The long summer holidays are here. For some. Gone are the days when the break from school was needed so children could help with the harvesting. But still the tradition lingers on – the highlight of the year for so many children, and a childcare headache for so many parents. For gone, too, are the days when most families could get by on one income and the other parent could dedicate their lives to that most daunting and responsible of tasks, bringing up children.
Harvesting still happens, of course, but now its usually undertaken by huge machines run by teams of contractors. Around us, the main harvest is silage for winter feed for the cattle, and, if the weather is good enough, haylage, or even hay, for the sheep. The times when neighbours would go round to help gather the harvest in at each other’s farms has disappeared, and with it, one of the main community-forming practices of rural life that revolved around growing food for the country.
Growing food is, by and large, what farming is all about. The business of growing crops, or grass and animals, is the business of growing life to give life. And because it is about the care and growing of life, it is holy, since all life comes from God.
In the last assembly of term at one of the primary schools I visit, the children asked to sing one of their favourite songs, called ‘As for me and my house’. It’s a song based on the words of Joshua, who led the people of Israel after Moses in the Old Testament, in which he effectively says, ‘This is what it looks like to follow God, and its up to you to choose to do so. But as for me and my house, we will serve the Lord.’ There is a line in the song that the children love because they get to shout it, ‘In this place, we’re going to say grace’. I asked the children what that means, and, sure enough, one of them says ‘thanking God for the food we have.’ But why do we ask, and thank, God for food in particular? (‘Give us this day our daily bread.’)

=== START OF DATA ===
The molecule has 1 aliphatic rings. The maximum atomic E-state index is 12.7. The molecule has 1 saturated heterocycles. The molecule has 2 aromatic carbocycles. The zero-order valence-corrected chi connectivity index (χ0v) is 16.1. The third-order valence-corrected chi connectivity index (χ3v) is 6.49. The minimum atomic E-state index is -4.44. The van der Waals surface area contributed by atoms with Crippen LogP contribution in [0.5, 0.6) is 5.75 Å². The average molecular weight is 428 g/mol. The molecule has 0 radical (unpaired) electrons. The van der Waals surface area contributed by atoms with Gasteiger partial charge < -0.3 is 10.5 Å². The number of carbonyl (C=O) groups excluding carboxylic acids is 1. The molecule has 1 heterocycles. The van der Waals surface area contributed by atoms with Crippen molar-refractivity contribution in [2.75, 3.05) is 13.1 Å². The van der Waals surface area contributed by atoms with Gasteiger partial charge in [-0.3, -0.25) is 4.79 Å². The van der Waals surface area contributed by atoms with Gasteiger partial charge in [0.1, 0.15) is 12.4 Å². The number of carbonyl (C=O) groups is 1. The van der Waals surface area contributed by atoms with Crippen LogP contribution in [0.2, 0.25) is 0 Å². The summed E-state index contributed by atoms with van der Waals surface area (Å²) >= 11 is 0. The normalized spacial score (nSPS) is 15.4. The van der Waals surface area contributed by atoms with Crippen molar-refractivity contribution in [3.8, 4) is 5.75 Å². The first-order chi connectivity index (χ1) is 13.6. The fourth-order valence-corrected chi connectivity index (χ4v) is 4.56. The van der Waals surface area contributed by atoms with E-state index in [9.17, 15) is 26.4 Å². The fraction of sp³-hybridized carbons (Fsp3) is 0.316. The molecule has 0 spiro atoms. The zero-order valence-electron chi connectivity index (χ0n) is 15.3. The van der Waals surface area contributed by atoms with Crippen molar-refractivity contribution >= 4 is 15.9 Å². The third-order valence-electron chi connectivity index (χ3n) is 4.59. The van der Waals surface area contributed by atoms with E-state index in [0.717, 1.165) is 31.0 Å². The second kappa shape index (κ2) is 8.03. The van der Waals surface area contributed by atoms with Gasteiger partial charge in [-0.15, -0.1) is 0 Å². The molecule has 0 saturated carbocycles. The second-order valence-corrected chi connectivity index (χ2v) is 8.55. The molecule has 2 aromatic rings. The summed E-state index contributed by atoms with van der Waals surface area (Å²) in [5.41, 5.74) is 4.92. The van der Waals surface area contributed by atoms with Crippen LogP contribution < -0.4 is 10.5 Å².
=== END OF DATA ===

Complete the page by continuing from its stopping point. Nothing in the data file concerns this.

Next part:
It all comes back to this business of life. Everything that we eat, whether we are vegan, vegetarian, or omnivorous, everything we eat has lived and died. Plants and animals that have lived and grown, ultimately from the soil, have died for us to eat in order that we may live. Our lives only continue because something else has lived, and has given its life to us. Without eating other creatures, we could not exist. Our bodies depend on the life of other bodies to remain alive. So every meal is a sacrament – the passing of one life to another to give life. Every meal is therefore holy, and that is why we give thanks. Not just because we have enough to eat, enough to get by, but because of the gift of life that everything we eat passes on to us.
This is such an important point to realise. We only exist in our bodies. Without them we have no existence. Our bodies are holy, given life by God through the life, first of our mothers, and then from everything we eat. Our bodies are us.
A long time ago the Ancient Greeks came up with the idea that we are really eternal ‘sparks’ of life trapped inside these clay bodies, and that when we die we are released from them to be free once again. Our bodies are, therefore, accidental things that can get in the way of who we truly are. They need to be manipulated, changed, made to conform to the person we think we really are on the inside. That idea still finds a lot of strident traction in society today. Indeed, it is so strong that government policies are now based on it.
But the still more ancient Jewish faith, from which Christianity derives, turns this on its head. We are made from the soil of the earth, and the gift of life is breathed into us. Our bodies are not accidental things to be discarded, but are the essence of who we are, holy, made by God, and without which we have no existence. It was precisely for this reason that God sent his Son in a body of flesh and bone and blood to redeem us. His death on the Cross was the death of a body, and the resurrection meant an empty tomb – the body raised from the dead. The Greek idea was blasted apart. Embodied life is holy. Indeed the earth itself is holy.
So when we say ‘grace’ before a meal, we are remembering the holiness of life, and give thanks to God for all that has lived before us, for our life, and for those who work to bring us life through our food.
Your friend and priest,